Stocks mixed amid worry about profits


NEW YORK -- Stocks were mixed yesterday amid concern about rising interest rates and forecasts for lower-than-expected earnings from such leading companies as Eastman Kodak Co. and Westinghouse Electric Corp.

The Dow Jones industrial average fell 17.60 points, to 3,613.65, and lost 8.38 points for the week. But advancing stocks on the New York Stock Exchange exceeded declining issues by a slight margin.

"Investors are starting to worry about whether corporate earnings will beat analysts' estimates," said John Brooks, director of sales and marketing at Notley Group. "It's a concern that won't be answered for several weeks, and it's a concern that's going to keep a lid on stocks."

Trading volume set a high for the year, with about 381 million shares changing hands on the NYSE. It was the seventh-highest number of shares to trade in one day in the exchange's history.

Most of yesterday's trading was related to the "triple witching" expiration of stock-index options and futures and options on individual stocks. "The quarterly expiration is responsible for much of today's trading," said Todd Clark, a trader at Mabon Securities Inc. "There's no question about that."

The Standard & Poor's 500 Index fell 0.60, to 458.83, and the American Stock Exchange Market Value index declined 0.87, to 452.81. The Nasdaq Combined Composite Index bucked the downward trend, gaining 0.31, to 740.11.

Shares of oil companies were among the worst performers. Oil stocks fell after an analyst at Lehman Bros. cut his earnings estimates for the group and lowered his investment rating on Exxon Corp. Exxon declined 37.5 cents, to $65.125; Mobil Corp. fell $1, to $76.125; and Chevron Corp. lost 75 cents, to $91.

Meanwhile, long-term interest rates rose and weighed down the stock market, said William Raftery, market analyst at Smith Barney Shearson Inc. The yield on the 30-year Treasury bond rose to 6.04 percent, from 6.03 percent Thursday.

The increase in interest rates was attributed partly to concern that inflation might be more troublesome than some economists had thought. The Labor Department reported earlier this week that consumer prices rose 0.3 percent last month, exceeding economists' forecasts and causing bond yields to rise.

Not everyone believes that inflation is a threat. "There is no question we're seeing tepid economic growth with little inflation," said Jim Coxon, director of equity services at Kemper Financial Services Inc.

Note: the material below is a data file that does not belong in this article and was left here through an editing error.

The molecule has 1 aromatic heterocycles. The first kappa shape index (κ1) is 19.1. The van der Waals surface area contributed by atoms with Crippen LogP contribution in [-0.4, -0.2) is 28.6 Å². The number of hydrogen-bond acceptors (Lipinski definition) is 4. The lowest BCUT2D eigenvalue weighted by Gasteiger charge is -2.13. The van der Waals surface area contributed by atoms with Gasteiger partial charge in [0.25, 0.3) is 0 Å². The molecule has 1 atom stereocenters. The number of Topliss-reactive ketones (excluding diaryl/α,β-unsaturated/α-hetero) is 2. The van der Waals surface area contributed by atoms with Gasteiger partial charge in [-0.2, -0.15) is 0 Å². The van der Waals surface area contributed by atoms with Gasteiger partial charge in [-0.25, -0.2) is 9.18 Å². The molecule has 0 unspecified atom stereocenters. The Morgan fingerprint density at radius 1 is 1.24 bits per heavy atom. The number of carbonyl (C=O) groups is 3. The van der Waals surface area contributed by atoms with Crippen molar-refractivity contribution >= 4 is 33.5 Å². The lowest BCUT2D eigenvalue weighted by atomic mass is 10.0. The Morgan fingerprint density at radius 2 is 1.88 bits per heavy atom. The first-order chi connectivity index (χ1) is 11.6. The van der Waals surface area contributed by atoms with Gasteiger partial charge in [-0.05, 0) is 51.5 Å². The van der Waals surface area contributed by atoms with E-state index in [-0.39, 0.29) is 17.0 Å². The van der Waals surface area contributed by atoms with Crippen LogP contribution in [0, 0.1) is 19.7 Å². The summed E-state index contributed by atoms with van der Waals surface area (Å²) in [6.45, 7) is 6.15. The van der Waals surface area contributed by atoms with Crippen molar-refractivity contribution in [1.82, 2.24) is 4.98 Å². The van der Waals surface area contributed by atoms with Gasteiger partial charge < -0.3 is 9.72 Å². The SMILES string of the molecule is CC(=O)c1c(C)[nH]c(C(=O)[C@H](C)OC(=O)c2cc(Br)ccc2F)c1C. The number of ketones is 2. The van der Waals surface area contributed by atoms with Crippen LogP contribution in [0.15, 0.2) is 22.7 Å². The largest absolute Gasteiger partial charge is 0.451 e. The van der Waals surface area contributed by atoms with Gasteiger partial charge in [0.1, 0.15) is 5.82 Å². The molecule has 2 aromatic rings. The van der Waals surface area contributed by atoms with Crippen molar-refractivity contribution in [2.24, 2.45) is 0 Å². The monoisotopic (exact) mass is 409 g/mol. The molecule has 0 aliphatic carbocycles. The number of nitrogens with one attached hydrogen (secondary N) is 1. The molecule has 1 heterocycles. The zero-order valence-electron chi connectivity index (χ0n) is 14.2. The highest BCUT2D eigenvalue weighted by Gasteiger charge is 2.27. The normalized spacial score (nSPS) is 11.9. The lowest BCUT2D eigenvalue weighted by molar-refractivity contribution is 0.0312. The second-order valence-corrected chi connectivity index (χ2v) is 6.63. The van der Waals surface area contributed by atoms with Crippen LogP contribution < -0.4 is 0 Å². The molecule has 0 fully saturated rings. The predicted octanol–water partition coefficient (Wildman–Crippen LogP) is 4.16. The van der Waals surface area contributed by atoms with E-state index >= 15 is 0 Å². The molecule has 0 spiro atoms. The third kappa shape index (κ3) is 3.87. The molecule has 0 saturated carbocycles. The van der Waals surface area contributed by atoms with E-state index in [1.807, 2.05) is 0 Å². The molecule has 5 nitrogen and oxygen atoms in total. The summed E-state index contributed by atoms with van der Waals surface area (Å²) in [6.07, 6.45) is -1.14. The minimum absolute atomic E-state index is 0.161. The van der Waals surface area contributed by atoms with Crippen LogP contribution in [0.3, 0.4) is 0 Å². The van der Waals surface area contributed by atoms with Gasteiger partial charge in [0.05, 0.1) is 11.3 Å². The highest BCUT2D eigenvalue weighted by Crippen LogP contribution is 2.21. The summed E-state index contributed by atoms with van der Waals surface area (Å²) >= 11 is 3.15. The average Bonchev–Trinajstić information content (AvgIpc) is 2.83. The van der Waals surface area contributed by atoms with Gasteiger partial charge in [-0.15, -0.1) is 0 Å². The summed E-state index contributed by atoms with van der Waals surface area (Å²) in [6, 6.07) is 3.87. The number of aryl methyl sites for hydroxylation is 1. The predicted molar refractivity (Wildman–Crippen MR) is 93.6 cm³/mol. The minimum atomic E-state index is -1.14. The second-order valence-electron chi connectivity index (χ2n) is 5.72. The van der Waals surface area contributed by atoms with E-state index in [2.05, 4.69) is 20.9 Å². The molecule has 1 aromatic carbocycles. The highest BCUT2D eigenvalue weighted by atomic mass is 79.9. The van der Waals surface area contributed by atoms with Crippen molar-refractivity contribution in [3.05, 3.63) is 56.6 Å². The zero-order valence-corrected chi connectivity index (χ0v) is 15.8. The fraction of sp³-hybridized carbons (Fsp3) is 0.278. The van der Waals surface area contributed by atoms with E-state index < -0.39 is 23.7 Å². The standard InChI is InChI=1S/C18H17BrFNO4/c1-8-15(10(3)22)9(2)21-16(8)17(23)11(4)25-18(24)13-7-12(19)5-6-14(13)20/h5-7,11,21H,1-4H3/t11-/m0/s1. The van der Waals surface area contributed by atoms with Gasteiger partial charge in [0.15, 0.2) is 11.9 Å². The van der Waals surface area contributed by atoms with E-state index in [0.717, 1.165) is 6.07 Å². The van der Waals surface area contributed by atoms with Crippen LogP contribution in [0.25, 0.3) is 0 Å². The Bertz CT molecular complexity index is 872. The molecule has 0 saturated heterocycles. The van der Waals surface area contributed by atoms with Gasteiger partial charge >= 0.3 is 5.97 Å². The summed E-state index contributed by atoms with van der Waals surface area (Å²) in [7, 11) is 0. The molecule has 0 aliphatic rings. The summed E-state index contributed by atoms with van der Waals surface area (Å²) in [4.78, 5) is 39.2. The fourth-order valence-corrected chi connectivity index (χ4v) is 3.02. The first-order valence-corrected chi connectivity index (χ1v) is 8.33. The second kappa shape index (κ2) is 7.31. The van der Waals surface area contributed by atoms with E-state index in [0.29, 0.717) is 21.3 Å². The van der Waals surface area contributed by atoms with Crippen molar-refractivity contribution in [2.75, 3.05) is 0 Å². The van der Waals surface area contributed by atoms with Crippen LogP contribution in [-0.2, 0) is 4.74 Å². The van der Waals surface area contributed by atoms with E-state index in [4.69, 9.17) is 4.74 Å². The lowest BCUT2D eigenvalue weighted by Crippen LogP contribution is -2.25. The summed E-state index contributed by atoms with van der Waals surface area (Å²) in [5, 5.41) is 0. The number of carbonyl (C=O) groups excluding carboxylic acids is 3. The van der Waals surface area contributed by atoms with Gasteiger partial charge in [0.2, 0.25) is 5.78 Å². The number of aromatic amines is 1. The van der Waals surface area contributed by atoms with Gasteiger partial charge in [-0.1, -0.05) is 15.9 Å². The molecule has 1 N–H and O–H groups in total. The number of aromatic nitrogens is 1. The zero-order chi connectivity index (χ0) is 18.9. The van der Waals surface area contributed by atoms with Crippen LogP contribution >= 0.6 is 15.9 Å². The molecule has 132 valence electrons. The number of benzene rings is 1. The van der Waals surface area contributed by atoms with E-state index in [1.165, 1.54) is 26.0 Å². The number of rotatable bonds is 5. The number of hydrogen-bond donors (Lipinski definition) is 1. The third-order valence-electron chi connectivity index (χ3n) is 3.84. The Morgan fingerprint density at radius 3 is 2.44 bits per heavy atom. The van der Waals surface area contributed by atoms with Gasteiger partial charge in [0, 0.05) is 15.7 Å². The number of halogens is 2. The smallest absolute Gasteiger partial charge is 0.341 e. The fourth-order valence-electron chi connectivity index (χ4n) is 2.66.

The key to profiting in this stock market, Mr. Coxon said, is buying companies that generally benefit from an economic recovery and have also taken steps to cut costs.

Shares of Antec rose 33 percent from their initial public offering price of $18 on the company's first day of trading as a public company. The stock closed at $24.

Eastman Kodak fell $1.875, to $59.875, after the company said its third-quarter earnings would probably fall below last year's results.

Westinghouse Electric Corp. fell $1.125, to $13.75. The electrical equipment company also said third-quarter earnings would be below expectations. The company said earnings would be down 50 percent from the 22 cents a share earned in last year's third quarter.

General Motors Corp. declined $1.125, to $45.75. The Wall Street Journal reported that the tentative national labor agreement reached late Wednesday was bad for GM because it did not include major changes in the labor-cost structure that GM needs to make its U.S. operations competitive.

GM must decide whether to accept the accord or risk confrontation with the United Auto Workers union.

U S West Inc. surged $1.125, to $47.50. The telecommunications company said it would take an after-tax charge of $3.8 billion in the third quarter to eliminate 9,000 jobs over three years, and to adjust for an accounting change.

Whirlpool Corp. rose $1.875, to $59.125, after the appliance maker, responding to the recent decline in its stock, said its operating performance remained strong. It expects second-half results to be up solidly from a year ago and 1993 operating earnings to rise 20 percent to 30 percent from 1992 levels.

Qualcomm Inc. advanced $2.375, to $76.25. The developer of wireless communications technologies reached a partial agreement in a patent dispute with InterDigital Communications Corp.

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